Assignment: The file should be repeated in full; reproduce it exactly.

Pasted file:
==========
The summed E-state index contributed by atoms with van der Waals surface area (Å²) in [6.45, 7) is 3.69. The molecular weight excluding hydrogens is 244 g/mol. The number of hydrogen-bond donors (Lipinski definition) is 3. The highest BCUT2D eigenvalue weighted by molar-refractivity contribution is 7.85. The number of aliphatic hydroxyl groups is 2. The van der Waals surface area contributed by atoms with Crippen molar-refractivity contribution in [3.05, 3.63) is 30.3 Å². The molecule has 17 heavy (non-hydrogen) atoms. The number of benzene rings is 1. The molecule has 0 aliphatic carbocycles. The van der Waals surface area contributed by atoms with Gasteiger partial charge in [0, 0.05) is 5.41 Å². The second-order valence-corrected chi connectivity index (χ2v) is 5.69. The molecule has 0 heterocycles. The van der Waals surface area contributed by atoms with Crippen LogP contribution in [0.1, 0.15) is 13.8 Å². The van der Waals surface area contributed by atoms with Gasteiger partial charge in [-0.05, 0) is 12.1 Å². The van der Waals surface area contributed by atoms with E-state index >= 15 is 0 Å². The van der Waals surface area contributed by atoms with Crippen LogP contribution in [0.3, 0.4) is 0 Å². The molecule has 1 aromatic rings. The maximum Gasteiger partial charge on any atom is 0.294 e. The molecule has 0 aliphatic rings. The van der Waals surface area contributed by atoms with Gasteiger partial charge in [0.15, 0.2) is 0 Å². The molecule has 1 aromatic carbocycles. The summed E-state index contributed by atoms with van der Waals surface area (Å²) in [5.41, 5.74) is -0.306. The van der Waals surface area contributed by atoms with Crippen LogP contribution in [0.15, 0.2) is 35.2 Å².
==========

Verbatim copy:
The summed E-state index contributed by atoms with van der Waals surface area (Å²) in [6.45, 7) is 3.69. The molecular weight excluding hydrogens is 244 g/mol. The number of hydrogen-bond donors (Lipinski definition) is 3. The highest BCUT2D eigenvalue weighted by molar-refractivity contribution is 7.85. The number of aliphatic hydroxyl groups is 2. The van der Waals surface area contributed by atoms with Crippen molar-refractivity contribution in [3.05, 3.63) is 30.3 Å². The molecule has 17 heavy (non-hydrogen) atoms. The number of benzene rings is 1. The molecule has 0 aliphatic carbocycles. The van der Waals surface area contributed by atoms with Gasteiger partial charge in [0, 0.05) is 5.41 Å². The second-order valence-corrected chi connectivity index (χ2v) is 5.69. The molecule has 0 heterocycles. The van der Waals surface area contributed by atoms with Crippen LogP contribution in [0.1, 0.15) is 13.8 Å². The van der Waals surface area contributed by atoms with Gasteiger partial charge in [-0.05, 0) is 12.1 Å². The van der Waals surface area contributed by atoms with E-state index >= 15 is 0 Å². The van der Waals surface area contributed by atoms with Crippen LogP contribution in [0.3, 0.4) is 0 Å². The molecule has 1 aromatic rings. The maximum Gasteiger partial charge on any atom is 0.294 e. The molecule has 0 aliphatic rings. The van der Waals surface area contributed by atoms with Gasteiger partial charge in [0.15, 0.2) is 0 Å². The molecule has 1 aromatic carbocycles. The summed E-state index contributed by atoms with van der Waals surface area (Å²) in [5.41, 5.74) is -0.306. The van der Waals surface area contributed by atoms with Crippen LogP contribution in [0.15, 0.2) is 35.2 Å².